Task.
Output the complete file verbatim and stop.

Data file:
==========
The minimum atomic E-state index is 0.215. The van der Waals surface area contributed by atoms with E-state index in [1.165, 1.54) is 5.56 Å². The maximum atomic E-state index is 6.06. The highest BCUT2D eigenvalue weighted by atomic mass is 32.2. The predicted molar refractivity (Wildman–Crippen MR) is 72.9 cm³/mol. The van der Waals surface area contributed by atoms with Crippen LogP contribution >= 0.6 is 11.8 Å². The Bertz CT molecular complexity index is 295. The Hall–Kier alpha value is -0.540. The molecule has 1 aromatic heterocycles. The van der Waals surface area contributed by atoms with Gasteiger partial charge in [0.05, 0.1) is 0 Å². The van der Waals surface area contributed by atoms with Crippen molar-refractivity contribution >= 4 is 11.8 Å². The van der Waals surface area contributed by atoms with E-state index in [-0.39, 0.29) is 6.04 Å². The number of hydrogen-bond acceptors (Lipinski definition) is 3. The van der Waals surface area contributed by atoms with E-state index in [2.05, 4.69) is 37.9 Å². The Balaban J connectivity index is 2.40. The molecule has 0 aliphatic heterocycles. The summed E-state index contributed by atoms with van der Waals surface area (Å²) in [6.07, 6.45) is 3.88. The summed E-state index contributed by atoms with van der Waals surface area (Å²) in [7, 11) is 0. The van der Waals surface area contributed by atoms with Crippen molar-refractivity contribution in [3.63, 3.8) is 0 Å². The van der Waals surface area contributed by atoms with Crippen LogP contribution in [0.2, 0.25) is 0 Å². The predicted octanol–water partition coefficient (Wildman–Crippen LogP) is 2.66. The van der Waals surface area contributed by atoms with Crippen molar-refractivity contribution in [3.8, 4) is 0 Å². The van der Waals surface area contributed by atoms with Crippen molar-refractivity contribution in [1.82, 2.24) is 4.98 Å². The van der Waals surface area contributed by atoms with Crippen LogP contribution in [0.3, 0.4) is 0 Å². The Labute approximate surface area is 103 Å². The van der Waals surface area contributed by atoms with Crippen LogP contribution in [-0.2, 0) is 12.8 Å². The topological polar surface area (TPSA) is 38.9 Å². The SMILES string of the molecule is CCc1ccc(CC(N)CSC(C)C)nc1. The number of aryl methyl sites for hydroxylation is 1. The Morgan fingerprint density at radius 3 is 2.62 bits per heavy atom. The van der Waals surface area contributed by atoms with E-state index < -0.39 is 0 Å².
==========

The minimum atomic E-state index is 0.215. The van der Waals surface area contributed by atoms with E-state index in [1.165, 1.54) is 5.56 Å². The maximum atomic E-state index is 6.06. The highest BCUT2D eigenvalue weighted by atomic mass is 32.2. The predicted molar refractivity (Wildman–Crippen MR) is 72.9 cm³/mol. The van der Waals surface area contributed by atoms with Crippen LogP contribution >= 0.6 is 11.8 Å². The Bertz CT molecular complexity index is 295. The Hall–Kier alpha value is -0.540. The molecule has 1 aromatic heterocycles. The van der Waals surface area contributed by atoms with Gasteiger partial charge in [0.05, 0.1) is 0 Å². The van der Waals surface area contributed by atoms with Crippen molar-refractivity contribution >= 4 is 11.8 Å². The van der Waals surface area contributed by atoms with E-state index in [-0.39, 0.29) is 6.04 Å². The number of hydrogen-bond acceptors (Lipinski definition) is 3. The van der Waals surface area contributed by atoms with E-state index in [2.05, 4.69) is 37.9 Å². The Balaban J connectivity index is 2.40. The molecule has 0 aliphatic heterocycles. The summed E-state index contributed by atoms with van der Waals surface area (Å²) in [6.07, 6.45) is 3.88. The summed E-state index contributed by atoms with van der Waals surface area (Å²) in [7, 11) is 0. The van der Waals surface area contributed by atoms with Crippen molar-refractivity contribution in [3.63, 3.8) is 0 Å². The van der Waals surface area contributed by atoms with Crippen LogP contribution in [0.2, 0.25) is 0 Å². The predicted octanol–water partition coefficient (Wildman–Crippen LogP) is 2.66. The van der Waals surface area contributed by atoms with Crippen molar-refractivity contribution in [3.8, 4) is 0 Å². The van der Waals surface area contributed by atoms with Crippen molar-refractivity contribution in [1.82, 2.24) is 4.98 Å². The van der Waals surface area contributed by atoms with Crippen LogP contribution in [0.3, 0.4) is 0 Å². The Labute approximate surface area is 103 Å². The van der Waals surface area contributed by atoms with Crippen LogP contribution in [-0.2, 0) is 12.8 Å². The topological polar surface area (TPSA) is 38.9 Å². The SMILES string of the molecule is CCc1ccc(CC(N)CSC(C)C)nc1. The number of aryl methyl sites for hydroxylation is 1. The Morgan fingerprint density at radius 3 is 2.62 bits per heavy atom. The van der Waals surface area contributed by atoms with E-state index < -0.39 is 0 Å².